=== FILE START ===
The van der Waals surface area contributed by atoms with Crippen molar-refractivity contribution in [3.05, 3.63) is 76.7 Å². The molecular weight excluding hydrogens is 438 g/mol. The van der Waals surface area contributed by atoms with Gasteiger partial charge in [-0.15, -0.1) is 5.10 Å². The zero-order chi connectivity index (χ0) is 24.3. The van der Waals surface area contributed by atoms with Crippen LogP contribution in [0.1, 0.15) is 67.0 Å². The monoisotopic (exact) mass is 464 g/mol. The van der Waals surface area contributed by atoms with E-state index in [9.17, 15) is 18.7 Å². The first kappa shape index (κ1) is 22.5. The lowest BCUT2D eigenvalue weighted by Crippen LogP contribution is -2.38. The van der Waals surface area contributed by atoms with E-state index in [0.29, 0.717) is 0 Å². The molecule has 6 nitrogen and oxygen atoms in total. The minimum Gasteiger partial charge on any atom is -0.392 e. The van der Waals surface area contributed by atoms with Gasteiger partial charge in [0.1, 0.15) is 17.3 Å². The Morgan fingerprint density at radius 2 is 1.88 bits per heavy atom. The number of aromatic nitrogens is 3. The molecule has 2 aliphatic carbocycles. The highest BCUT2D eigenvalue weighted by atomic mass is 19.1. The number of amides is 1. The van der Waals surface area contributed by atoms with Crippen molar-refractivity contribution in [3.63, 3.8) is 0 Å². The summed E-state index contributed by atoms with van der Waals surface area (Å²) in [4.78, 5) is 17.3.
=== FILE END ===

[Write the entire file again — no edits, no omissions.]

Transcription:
The van der Waals surface area contributed by atoms with Crippen molar-refractivity contribution in [3.05, 3.63) is 76.7 Å². The molecular weight excluding hydrogens is 438 g/mol. The van der Waals surface area contributed by atoms with Gasteiger partial charge in [-0.15, -0.1) is 5.10 Å². The zero-order chi connectivity index (χ0) is 24.3. The van der Waals surface area contributed by atoms with Crippen LogP contribution in [0.1, 0.15) is 67.0 Å². The monoisotopic (exact) mass is 464 g/mol. The van der Waals surface area contributed by atoms with E-state index in [9.17, 15) is 18.7 Å². The first kappa shape index (κ1) is 22.5. The lowest BCUT2D eigenvalue weighted by Crippen LogP contribution is -2.38. The van der Waals surface area contributed by atoms with E-state index in [0.29, 0.717) is 0 Å². The molecule has 6 nitrogen and oxygen atoms in total. The minimum Gasteiger partial charge on any atom is -0.392 e. The van der Waals surface area contributed by atoms with Gasteiger partial charge in [0.1, 0.15) is 17.3 Å². The Morgan fingerprint density at radius 2 is 1.88 bits per heavy atom. The number of aromatic nitrogens is 3. The molecule has 2 aliphatic carbocycles. The highest BCUT2D eigenvalue weighted by atomic mass is 19.1. The number of amides is 1. The van der Waals surface area contributed by atoms with Crippen molar-refractivity contribution in [3.63, 3.8) is 0 Å². The summed E-state index contributed by atoms with van der Waals surface area (Å²) in [4.78, 5) is 17.3.